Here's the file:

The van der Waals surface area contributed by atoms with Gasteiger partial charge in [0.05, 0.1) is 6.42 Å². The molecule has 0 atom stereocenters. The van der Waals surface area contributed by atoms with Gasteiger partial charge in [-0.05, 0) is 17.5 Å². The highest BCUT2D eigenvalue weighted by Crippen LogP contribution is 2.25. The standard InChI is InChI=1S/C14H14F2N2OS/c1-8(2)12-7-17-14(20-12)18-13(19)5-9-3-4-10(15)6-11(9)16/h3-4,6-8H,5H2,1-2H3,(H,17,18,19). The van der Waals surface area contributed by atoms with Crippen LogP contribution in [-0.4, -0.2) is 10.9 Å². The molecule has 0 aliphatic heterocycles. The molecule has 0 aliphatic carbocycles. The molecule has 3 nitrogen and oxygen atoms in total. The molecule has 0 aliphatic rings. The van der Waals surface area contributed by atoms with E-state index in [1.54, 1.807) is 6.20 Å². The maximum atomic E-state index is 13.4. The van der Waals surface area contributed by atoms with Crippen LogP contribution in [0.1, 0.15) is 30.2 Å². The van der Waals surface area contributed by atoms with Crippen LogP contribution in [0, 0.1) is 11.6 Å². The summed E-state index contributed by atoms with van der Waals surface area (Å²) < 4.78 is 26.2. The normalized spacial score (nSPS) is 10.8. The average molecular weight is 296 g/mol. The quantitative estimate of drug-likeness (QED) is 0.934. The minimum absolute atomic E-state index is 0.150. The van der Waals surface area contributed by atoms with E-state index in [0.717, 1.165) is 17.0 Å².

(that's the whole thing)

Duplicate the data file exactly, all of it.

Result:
The van der Waals surface area contributed by atoms with Gasteiger partial charge in [0.05, 0.1) is 6.42 Å². The molecule has 0 atom stereocenters. The van der Waals surface area contributed by atoms with Gasteiger partial charge in [-0.05, 0) is 17.5 Å². The highest BCUT2D eigenvalue weighted by Crippen LogP contribution is 2.25. The standard InChI is InChI=1S/C14H14F2N2OS/c1-8(2)12-7-17-14(20-12)18-13(19)5-9-3-4-10(15)6-11(9)16/h3-4,6-8H,5H2,1-2H3,(H,17,18,19). The van der Waals surface area contributed by atoms with Crippen LogP contribution in [-0.4, -0.2) is 10.9 Å². The molecule has 0 aliphatic heterocycles. The molecule has 0 aliphatic carbocycles. The molecule has 3 nitrogen and oxygen atoms in total. The molecule has 0 aliphatic rings. The van der Waals surface area contributed by atoms with E-state index in [1.54, 1.807) is 6.20 Å². The maximum atomic E-state index is 13.4. The van der Waals surface area contributed by atoms with Crippen LogP contribution in [0.1, 0.15) is 30.2 Å². The van der Waals surface area contributed by atoms with Crippen LogP contribution in [0, 0.1) is 11.6 Å². The summed E-state index contributed by atoms with van der Waals surface area (Å²) < 4.78 is 26.2. The normalized spacial score (nSPS) is 10.8. The average molecular weight is 296 g/mol. The quantitative estimate of drug-likeness (QED) is 0.934. The minimum absolute atomic E-state index is 0.150. The van der Waals surface area contributed by atoms with E-state index in [0.717, 1.165) is 17.0 Å².